• About Tom Dougherty

    Tom Dougherty CEO, Stealing Share

    Tom Dougherty is the President and CEO of Stealing Share, Inc., and has helped national and global brands such as Lexus, IKEA and Tide steal market share over his 25-year career.

    An often-quoted source on business and brands, he has been featured recently by the New York Times and CNN, discussing topics ranging from television to Apple to airlines.

    Tom also regularly speaks at conferences as a keynote and break-out speaker. To find out more on inviting him to your speaking engagement and view a video of him speaking, click here.

    You can also reach him via email attomd@stealingshare.com.

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Is advertising any better with newer technology?

I read an interesting article yesterday that I thought I would share that says, in our high technology world, we are more concerned with getting information out quickly rather than correctly.

On the surface of it, I agree completely. In the case of advertising, the  craft of it has died somewhere along the way, and the meaning in advertising has been become either so vanilla it’s easy to ignore or so over the top that the message is lost.

However, good craft can only take place under the umbrella of good strategy. Has the persuasive quality of advertising declined?  Absolutely, but advertising can only be as good as the foundation it is built on and far too many companies today are not shoring up their foundations.twittersearch-advertising-cars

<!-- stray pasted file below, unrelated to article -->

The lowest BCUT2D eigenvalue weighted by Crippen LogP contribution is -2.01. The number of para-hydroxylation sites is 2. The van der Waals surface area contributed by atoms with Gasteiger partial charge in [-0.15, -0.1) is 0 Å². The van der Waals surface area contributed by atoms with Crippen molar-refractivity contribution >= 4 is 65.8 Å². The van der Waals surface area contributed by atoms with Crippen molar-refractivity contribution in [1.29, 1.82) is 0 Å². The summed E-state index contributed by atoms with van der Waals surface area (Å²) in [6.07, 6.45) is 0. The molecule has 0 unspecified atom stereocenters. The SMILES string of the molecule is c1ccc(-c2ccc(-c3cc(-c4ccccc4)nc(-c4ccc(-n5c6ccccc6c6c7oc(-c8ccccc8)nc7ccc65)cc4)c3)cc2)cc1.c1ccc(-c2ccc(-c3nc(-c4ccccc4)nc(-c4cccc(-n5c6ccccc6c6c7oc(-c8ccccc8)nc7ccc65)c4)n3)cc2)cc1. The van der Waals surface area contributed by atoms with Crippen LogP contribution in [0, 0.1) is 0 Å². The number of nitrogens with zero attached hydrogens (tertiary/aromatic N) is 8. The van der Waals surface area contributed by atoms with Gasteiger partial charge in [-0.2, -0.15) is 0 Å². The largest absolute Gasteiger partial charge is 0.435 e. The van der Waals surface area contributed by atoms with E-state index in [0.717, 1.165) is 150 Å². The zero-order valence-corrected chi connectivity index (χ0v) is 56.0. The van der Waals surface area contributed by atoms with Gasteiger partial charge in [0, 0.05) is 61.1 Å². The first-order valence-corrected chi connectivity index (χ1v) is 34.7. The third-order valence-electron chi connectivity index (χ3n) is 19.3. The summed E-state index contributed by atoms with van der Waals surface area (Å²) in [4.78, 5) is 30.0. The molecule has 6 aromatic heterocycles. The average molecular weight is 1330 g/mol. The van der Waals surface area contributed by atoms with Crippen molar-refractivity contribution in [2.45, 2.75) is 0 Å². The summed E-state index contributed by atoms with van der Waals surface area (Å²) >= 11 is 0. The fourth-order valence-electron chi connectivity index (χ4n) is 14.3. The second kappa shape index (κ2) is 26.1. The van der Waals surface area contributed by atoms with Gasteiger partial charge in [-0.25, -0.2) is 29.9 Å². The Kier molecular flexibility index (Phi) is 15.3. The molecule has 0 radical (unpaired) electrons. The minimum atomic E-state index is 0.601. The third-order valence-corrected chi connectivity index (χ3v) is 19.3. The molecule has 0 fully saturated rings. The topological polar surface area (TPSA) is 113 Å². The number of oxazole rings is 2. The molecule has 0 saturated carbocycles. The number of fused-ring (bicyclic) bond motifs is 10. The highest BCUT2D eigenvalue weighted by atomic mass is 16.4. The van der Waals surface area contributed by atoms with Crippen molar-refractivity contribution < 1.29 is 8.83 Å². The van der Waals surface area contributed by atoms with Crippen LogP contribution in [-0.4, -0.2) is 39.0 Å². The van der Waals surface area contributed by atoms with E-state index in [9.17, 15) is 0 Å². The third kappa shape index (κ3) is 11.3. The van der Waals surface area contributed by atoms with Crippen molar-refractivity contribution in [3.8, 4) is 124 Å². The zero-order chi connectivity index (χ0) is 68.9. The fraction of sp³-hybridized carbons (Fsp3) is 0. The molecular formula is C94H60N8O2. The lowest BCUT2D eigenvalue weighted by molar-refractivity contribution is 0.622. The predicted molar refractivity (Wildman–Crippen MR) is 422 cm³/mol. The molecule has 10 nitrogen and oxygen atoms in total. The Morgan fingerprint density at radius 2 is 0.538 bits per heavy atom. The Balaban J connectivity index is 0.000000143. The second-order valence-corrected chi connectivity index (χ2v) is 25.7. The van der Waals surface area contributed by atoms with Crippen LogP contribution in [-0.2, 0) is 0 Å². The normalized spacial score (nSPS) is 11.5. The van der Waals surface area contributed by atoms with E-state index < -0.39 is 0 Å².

As the author suggests, there has been a mad rush to utilize new technology in advertising (i.e., Twitter and such). But there is a tendency to put your head down and not look at exactly where you are going when you are rushing. Once the rush has stopped, there’s a realization that you did not end up where you thought you would.

So let me clarify my earlier statement. The craft of advertising has not died, the craft of strategy has. When you look at what many marketers consider “brands” today you really see the demise of strategy.

Most companies do not want a real brand because that would mean actually standing for something beyond the base values of their industries. Rather, they want an advertising tag line – an often non-strategic asset that does not allow advertising to be simple, worth repeating or authentic, as the author suggests.

Being thoughtful and relevant can only happen if there is actually something to be thoughtful and relevant about. And that starts with a brand’s strategy.

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